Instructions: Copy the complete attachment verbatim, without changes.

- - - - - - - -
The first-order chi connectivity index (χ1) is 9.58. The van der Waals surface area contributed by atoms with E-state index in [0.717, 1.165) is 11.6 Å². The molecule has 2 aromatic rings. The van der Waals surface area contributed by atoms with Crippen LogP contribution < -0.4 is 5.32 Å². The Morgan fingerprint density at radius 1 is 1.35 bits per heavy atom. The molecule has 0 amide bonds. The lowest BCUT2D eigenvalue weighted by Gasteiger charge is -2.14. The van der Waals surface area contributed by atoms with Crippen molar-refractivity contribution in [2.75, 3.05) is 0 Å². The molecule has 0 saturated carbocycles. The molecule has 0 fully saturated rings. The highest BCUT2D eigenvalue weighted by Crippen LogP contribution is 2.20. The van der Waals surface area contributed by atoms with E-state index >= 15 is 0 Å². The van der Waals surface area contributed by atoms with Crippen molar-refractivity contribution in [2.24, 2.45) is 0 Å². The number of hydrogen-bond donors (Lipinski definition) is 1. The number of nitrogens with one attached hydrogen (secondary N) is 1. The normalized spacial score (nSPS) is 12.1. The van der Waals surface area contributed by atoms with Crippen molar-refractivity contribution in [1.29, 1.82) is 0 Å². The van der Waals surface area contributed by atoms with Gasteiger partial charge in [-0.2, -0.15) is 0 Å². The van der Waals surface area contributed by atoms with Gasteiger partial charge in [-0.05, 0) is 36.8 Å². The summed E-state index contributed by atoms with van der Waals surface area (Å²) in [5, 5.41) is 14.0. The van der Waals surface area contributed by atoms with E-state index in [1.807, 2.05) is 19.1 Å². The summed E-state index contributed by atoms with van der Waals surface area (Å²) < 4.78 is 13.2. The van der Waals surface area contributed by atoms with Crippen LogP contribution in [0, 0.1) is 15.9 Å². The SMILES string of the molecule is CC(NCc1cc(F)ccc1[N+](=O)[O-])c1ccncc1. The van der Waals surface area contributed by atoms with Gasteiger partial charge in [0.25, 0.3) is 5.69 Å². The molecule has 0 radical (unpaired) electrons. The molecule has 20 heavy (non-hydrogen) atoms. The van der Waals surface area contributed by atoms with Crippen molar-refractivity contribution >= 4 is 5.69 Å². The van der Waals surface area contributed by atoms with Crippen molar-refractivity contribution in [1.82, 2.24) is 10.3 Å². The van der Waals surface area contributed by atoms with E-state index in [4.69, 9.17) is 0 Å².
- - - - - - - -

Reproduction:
The first-order chi connectivity index (χ1) is 9.58. The van der Waals surface area contributed by atoms with E-state index in [0.717, 1.165) is 11.6 Å². The molecule has 2 aromatic rings. The van der Waals surface area contributed by atoms with Crippen LogP contribution < -0.4 is 5.32 Å². The Morgan fingerprint density at radius 1 is 1.35 bits per heavy atom. The molecule has 0 amide bonds. The lowest BCUT2D eigenvalue weighted by Gasteiger charge is -2.14. The van der Waals surface area contributed by atoms with Crippen molar-refractivity contribution in [2.75, 3.05) is 0 Å². The molecule has 0 saturated carbocycles. The molecule has 0 fully saturated rings. The highest BCUT2D eigenvalue weighted by Crippen LogP contribution is 2.20. The van der Waals surface area contributed by atoms with E-state index >= 15 is 0 Å². The van der Waals surface area contributed by atoms with Crippen molar-refractivity contribution in [2.24, 2.45) is 0 Å². The number of hydrogen-bond donors (Lipinski definition) is 1. The number of nitrogens with one attached hydrogen (secondary N) is 1. The normalized spacial score (nSPS) is 12.1. The van der Waals surface area contributed by atoms with Crippen molar-refractivity contribution in [1.29, 1.82) is 0 Å². The van der Waals surface area contributed by atoms with Gasteiger partial charge in [-0.2, -0.15) is 0 Å². The van der Waals surface area contributed by atoms with Gasteiger partial charge in [-0.05, 0) is 36.8 Å². The summed E-state index contributed by atoms with van der Waals surface area (Å²) in [5, 5.41) is 14.0. The van der Waals surface area contributed by atoms with E-state index in [1.807, 2.05) is 19.1 Å². The summed E-state index contributed by atoms with van der Waals surface area (Å²) < 4.78 is 13.2. The van der Waals surface area contributed by atoms with Crippen LogP contribution in [0, 0.1) is 15.9 Å². The SMILES string of the molecule is CC(NCc1cc(F)ccc1[N+](=O)[O-])c1ccncc1. The van der Waals surface area contributed by atoms with Gasteiger partial charge in [0.25, 0.3) is 5.69 Å². The molecule has 0 radical (unpaired) electrons. The molecule has 20 heavy (non-hydrogen) atoms. The van der Waals surface area contributed by atoms with Crippen molar-refractivity contribution >= 4 is 5.69 Å². The van der Waals surface area contributed by atoms with Crippen molar-refractivity contribution in [1.82, 2.24) is 10.3 Å². The van der Waals surface area contributed by atoms with E-state index in [4.69, 9.17) is 0 Å².